Foliage Season In Quebec: Brilliant Colors and French Cuisine!
Instead of visiting your usual (and often bustling) foliage haunts, may I suggest driving a little farther and exploring the less-well-known Eastern Townships of Quebec in autumn? Think New England charm with French language (don’t worry, everyone speaks English, too), French flair and French cuisine.
Just over the border (don’t forget your passport or passport card!), the Eastern Townships share the same rolling topography with Vermont and New Hampshire: the proper mix of looming mountains, rolling hills and wide valleys. Quebec is the world’s largest producer of maple syrup, so abundant sugar maples color those hillsides with brilliant reds, yellows and oranges.
Quebec is also crisscrossed with hiking and biking trails galore. The “Route Verte” is a 4,300 kilometer bike path that connects the entire Province and is now complete through the Eastern Townships. And where there are no designated bike paths the gravel back roads are perfect for quiet rides on a fat-tire hybrid, cross, or mountain bike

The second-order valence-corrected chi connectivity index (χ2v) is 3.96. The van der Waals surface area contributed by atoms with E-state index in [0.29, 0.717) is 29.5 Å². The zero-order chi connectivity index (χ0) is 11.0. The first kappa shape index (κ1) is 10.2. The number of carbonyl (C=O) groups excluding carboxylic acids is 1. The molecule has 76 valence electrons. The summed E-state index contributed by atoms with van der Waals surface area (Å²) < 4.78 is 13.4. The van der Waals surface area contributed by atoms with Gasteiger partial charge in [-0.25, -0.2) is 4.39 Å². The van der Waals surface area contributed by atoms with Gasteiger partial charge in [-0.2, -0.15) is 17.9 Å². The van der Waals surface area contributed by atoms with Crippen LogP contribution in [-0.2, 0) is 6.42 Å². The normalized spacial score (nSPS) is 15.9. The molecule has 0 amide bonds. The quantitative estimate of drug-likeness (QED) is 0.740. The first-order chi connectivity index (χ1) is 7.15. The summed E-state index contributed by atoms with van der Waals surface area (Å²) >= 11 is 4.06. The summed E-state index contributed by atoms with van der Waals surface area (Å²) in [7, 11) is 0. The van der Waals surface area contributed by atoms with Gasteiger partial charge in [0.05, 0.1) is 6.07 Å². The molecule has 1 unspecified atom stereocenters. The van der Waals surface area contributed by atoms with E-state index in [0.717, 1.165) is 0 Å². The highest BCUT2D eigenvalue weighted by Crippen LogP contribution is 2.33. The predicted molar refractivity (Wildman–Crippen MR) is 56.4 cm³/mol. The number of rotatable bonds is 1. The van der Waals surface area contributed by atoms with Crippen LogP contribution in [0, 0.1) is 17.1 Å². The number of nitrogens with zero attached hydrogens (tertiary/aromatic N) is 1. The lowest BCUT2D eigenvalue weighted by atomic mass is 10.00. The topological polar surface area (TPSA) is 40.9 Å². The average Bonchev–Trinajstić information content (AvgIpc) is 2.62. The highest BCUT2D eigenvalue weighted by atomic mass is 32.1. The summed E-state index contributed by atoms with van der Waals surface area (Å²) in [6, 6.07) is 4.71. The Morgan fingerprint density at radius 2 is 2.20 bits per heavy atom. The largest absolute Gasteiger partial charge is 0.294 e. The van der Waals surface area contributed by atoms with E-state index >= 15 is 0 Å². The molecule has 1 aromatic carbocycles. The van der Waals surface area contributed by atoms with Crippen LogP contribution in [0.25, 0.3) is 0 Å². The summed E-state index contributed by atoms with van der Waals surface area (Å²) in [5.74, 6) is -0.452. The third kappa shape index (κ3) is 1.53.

My sweetheart Marilyn and I just spent three days of exploring in the Eastern Townships, which included two days of biking inn to inn, and, of course simply fabulous food to fuel it all.
We began our trek in Sherbrooke, at the Delta Hotel, a large “business hotel,” convenient to downtown, which becomes a quiet getaway on weekends. Usually the restaurants in business hotels are overpriced and short on quality. Not here! When the dinner buffet includes a superb rabbit in wine sauce, you know you’ve taken a step up in the world.
Sherbrooke is the a great town for exploring on a bike. There are bike paths everywhere, around quiet lakes, past beautiful parks, through quiet neighborhoods of beautifully kept older homes. It’s all just a treat to ride. We pedaled away a good share of the morning and only saw a fraction of the town. But our next destination was still 15 miles away, so we headed generally southwest along La Route Verte to North Hatley and the Manoir Hovey. The path was very scenic, mostly flat, smooth, covered mainly with stone dust where it wasn’t paved. Great ride!